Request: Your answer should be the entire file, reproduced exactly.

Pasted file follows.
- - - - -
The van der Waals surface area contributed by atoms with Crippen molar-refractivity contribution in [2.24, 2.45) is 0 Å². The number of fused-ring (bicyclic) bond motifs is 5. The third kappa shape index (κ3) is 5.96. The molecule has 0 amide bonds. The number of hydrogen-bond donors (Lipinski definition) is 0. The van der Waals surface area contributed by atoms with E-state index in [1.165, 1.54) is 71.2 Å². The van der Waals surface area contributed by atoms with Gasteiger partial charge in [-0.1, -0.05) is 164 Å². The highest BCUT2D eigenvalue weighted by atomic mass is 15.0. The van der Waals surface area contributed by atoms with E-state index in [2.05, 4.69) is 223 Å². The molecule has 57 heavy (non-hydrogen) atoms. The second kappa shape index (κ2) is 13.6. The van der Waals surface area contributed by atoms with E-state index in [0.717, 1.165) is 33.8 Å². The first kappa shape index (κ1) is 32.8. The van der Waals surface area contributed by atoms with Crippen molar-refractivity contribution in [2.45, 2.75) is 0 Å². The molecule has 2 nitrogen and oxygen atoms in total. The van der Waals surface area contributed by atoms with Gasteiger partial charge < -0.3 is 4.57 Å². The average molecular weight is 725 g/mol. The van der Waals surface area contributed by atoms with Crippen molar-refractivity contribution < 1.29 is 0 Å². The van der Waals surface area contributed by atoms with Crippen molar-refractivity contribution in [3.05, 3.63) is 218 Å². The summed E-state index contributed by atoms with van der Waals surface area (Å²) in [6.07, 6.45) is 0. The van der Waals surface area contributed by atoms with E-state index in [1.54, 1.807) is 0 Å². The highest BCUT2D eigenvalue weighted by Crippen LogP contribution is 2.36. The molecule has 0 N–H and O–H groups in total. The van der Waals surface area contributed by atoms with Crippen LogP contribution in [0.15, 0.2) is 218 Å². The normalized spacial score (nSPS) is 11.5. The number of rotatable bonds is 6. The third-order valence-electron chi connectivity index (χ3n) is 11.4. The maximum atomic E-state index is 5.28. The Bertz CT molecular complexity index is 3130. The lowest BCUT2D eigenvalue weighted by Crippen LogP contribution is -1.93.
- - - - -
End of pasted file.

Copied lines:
The van der Waals surface area contributed by atoms with Crippen molar-refractivity contribution in [2.24, 2.45) is 0 Å². The number of fused-ring (bicyclic) bond motifs is 5. The third kappa shape index (κ3) is 5.96. The molecule has 0 amide bonds. The number of hydrogen-bond donors (Lipinski definition) is 0. The van der Waals surface area contributed by atoms with E-state index in [1.165, 1.54) is 71.2 Å². The van der Waals surface area contributed by atoms with Gasteiger partial charge in [-0.1, -0.05) is 164 Å². The highest BCUT2D eigenvalue weighted by atomic mass is 15.0. The van der Waals surface area contributed by atoms with E-state index in [2.05, 4.69) is 223 Å². The molecule has 57 heavy (non-hydrogen) atoms. The second kappa shape index (κ2) is 13.6. The van der Waals surface area contributed by atoms with E-state index in [0.717, 1.165) is 33.8 Å². The first kappa shape index (κ1) is 32.8. The van der Waals surface area contributed by atoms with Crippen molar-refractivity contribution in [2.45, 2.75) is 0 Å². The molecule has 2 nitrogen and oxygen atoms in total. The van der Waals surface area contributed by atoms with Gasteiger partial charge < -0.3 is 4.57 Å². The average molecular weight is 725 g/mol. The van der Waals surface area contributed by atoms with Crippen molar-refractivity contribution < 1.29 is 0 Å². The van der Waals surface area contributed by atoms with Crippen molar-refractivity contribution in [3.05, 3.63) is 218 Å². The summed E-state index contributed by atoms with van der Waals surface area (Å²) in [6.07, 6.45) is 0. The van der Waals surface area contributed by atoms with E-state index in [1.54, 1.807) is 0 Å². The highest BCUT2D eigenvalue weighted by Crippen LogP contribution is 2.36. The molecule has 0 N–H and O–H groups in total. The van der Waals surface area contributed by atoms with Crippen LogP contribution in [0.15, 0.2) is 218 Å². The normalized spacial score (nSPS) is 11.5. The number of rotatable bonds is 6. The third-order valence-electron chi connectivity index (χ3n) is 11.4. The maximum atomic E-state index is 5.28. The Bertz CT molecular complexity index is 3130. The lowest BCUT2D eigenvalue weighted by Crippen LogP contribution is -1.93.